Organize your content
You can organize your content by audience, topic, or task, whichever best suits your users. But remember that each user is there to complete a task, so your categories should always lead to a task. Some tasks may be more popular than others, so be sure to organize your content so that the most popular tasks are the easiest to find. However you organize your content, you need to keep the structure simple, logical, and consistent so users can quickly become familiar with it and able to navigate easily through it.
Organize your page structure
When organizing the information on a Web page, place the most important information at the top of the page where it can be found easily. The rest of the information should then follow in order of importance to your users. Start with the conclusion, summary, or task, followed by supporting information and, finally, background and details. It is also important to keep your page structure simple and consistent with your overall content structure. See, also, Page length and scrolling
Alphabetizing content is rarely a good idea. It is successful when the information has stable naming conventions, like people's names, or geographical locations. However, all other information is best organized by priority, importance, or popularity.
If the user is unsure which letter their desired information would fall under, then his or her experience of your content is the same as it were in random order.
...you can let the importance or frequency of use guide how you prioritize long listings rather than default to less-useful alphabetical sorting...But typically, when you reach for an A-Z structure, you should give yourself a little extra kick and seek out something better.
Alphabetical Sorting Must (Mostly) Die
(Alphabetical order is good) only if the users knew the wording of the links. The exact wording. This works well for people's names, states, cities, car models, and sports teams.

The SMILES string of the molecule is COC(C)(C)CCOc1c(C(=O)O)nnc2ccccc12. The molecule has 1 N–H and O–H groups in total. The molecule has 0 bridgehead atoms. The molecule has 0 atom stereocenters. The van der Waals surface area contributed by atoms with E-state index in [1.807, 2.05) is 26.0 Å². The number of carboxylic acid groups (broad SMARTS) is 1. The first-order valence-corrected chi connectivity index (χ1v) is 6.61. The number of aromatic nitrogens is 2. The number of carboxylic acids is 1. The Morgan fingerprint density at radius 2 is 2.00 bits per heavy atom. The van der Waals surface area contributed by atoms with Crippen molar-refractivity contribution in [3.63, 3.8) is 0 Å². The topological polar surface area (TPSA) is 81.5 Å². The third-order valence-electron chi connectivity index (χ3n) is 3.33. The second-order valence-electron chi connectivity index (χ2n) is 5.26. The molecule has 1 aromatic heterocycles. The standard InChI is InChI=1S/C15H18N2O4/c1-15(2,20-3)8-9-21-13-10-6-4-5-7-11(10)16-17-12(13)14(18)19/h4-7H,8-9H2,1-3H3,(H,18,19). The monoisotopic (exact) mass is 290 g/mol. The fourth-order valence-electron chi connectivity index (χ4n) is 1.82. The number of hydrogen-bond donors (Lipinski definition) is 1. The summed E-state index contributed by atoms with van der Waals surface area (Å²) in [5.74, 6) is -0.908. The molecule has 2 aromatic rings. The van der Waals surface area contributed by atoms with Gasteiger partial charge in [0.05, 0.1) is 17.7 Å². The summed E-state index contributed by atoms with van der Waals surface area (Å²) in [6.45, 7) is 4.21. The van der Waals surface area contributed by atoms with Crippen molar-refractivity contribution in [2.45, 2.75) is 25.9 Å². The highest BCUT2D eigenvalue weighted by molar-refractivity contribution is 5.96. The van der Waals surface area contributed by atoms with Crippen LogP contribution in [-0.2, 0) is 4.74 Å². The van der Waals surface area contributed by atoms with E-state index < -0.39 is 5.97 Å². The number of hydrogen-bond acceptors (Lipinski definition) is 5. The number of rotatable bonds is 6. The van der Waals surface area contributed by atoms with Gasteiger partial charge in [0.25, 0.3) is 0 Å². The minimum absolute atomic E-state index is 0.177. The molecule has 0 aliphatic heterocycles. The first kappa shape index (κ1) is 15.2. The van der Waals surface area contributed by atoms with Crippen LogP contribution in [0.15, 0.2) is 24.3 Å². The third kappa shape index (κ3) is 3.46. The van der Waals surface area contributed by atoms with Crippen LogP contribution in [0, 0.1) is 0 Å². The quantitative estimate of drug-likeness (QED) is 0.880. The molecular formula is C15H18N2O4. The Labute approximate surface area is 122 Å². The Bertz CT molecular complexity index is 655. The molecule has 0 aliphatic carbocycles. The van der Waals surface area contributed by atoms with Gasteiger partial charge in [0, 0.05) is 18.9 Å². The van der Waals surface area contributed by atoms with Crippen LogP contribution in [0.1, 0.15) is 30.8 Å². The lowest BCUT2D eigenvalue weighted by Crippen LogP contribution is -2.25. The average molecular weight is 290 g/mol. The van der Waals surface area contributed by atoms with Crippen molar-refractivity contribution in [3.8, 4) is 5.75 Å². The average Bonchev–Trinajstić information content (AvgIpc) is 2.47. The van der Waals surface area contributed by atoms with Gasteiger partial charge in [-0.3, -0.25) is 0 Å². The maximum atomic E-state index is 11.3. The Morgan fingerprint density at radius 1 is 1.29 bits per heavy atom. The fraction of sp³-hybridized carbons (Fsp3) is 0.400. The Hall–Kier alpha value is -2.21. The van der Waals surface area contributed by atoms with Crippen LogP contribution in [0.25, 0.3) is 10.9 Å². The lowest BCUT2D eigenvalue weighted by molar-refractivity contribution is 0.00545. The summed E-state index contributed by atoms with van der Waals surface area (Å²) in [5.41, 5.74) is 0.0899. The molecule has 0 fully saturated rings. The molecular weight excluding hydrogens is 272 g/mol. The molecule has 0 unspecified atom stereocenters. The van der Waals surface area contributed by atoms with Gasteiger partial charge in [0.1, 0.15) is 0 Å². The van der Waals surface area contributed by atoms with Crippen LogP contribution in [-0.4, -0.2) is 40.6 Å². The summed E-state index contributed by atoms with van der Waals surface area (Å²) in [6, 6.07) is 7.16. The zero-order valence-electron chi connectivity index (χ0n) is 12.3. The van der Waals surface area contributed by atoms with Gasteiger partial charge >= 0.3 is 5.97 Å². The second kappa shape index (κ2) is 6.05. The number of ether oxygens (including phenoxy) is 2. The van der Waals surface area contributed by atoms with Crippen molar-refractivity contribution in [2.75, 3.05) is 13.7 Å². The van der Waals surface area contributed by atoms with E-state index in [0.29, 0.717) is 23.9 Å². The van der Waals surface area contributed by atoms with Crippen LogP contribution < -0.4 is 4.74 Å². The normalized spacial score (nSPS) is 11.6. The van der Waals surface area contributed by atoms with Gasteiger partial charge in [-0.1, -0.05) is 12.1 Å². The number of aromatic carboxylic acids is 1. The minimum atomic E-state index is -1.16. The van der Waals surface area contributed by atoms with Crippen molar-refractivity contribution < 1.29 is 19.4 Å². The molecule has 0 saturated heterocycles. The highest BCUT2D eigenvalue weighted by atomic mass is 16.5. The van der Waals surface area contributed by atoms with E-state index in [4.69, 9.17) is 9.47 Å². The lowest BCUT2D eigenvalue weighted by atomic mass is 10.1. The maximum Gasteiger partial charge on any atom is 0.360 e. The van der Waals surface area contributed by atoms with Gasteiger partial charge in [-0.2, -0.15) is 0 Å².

Where it falls apart is for things where users may not know the exact wording. In that instance...they must scan every link to make sure they can see what is relevant and what isn't. The moral of the story: Unless you can be absolutely sure that users will know the exact terms in your list, alphabetical order is just random order.
Alphabetized Links are Random Links
Write in complete blocks
Site visitors do not access the same Web pages during every visit, nor do they access them in the same order during every visit. For this reason, you should write each Web page without any assumptions as to what users have previously read or will subsequently read. Writing in this way means that each Web page is able to stand on its own.
In some instances, you will need to repeat phrases or sentences across many Web pages so that the information on each page is complete. However, if you find that you are repeating a lot of supporting content, you may want to create a new page for that information and link to it from the other pages.
When we look at a webpage, we tend to see it not as a whole, but rather as compartmentalized chunks of information. We tend to read in blocks, going directly to items that seem to match what we're actively looking for.
An eye-tracking study conducted by Nielsen revealed an eye-movement pattern that could further support this idea that web users do indeed read in chunks: We swipe our eyes from left to right, then continue on down the page in an F-shaped pattern, skipping a lot of text in between.
We can do several things to accommodate these reading patterns. One strategy is to break up long articles into sections so that users can easily skim down the page. This applies to block reading (because blocks of text are denoted by headings) as well as the F-shaped pattern, because we're attracted to the headings as we move down the page.
Content style and flow
Users tend to scan Web pages when looking for information and typically read only 20% of the text. By using short, concise text that is easy to read and is focused on your users’ tasks you will help them quickly find and use the information they need.
Use plain language
Writing in plain language means you are using the language of your audience. To write in plain language, use familiar terms and phrases, include only one idea in each sentence, and keep paragraphs short and focused. Do not use the internal language of your organization and avoid jargon and overly technical terms. If you must use terms that are not familiar to your user, define them using common terms.
Broadly speaking, short words are best and the old words when short are best of all.
Create scannable text
Users are not reading online in the same way that they read a book. Instead they are scanning the Web page. Breaking up the content with lists, subheadings and shorter paragraphs increases their ability to assess information quickly.
To adjust for this user behaviour and ensure maximum uptake of information, an author who writes for online audiences should offer the same information in about half the space compared to one who writes for print.
People rarely read Web pages word by word; instead, they scan the page , picking out individual words and sentences. In research on how people read websites we found that 79 percent of our test users always scanned any new page they came across; only 16 percent read word-by-word.
On the average Web page, users have time to read at most 28% of the words during an average visit; 20% is more likely.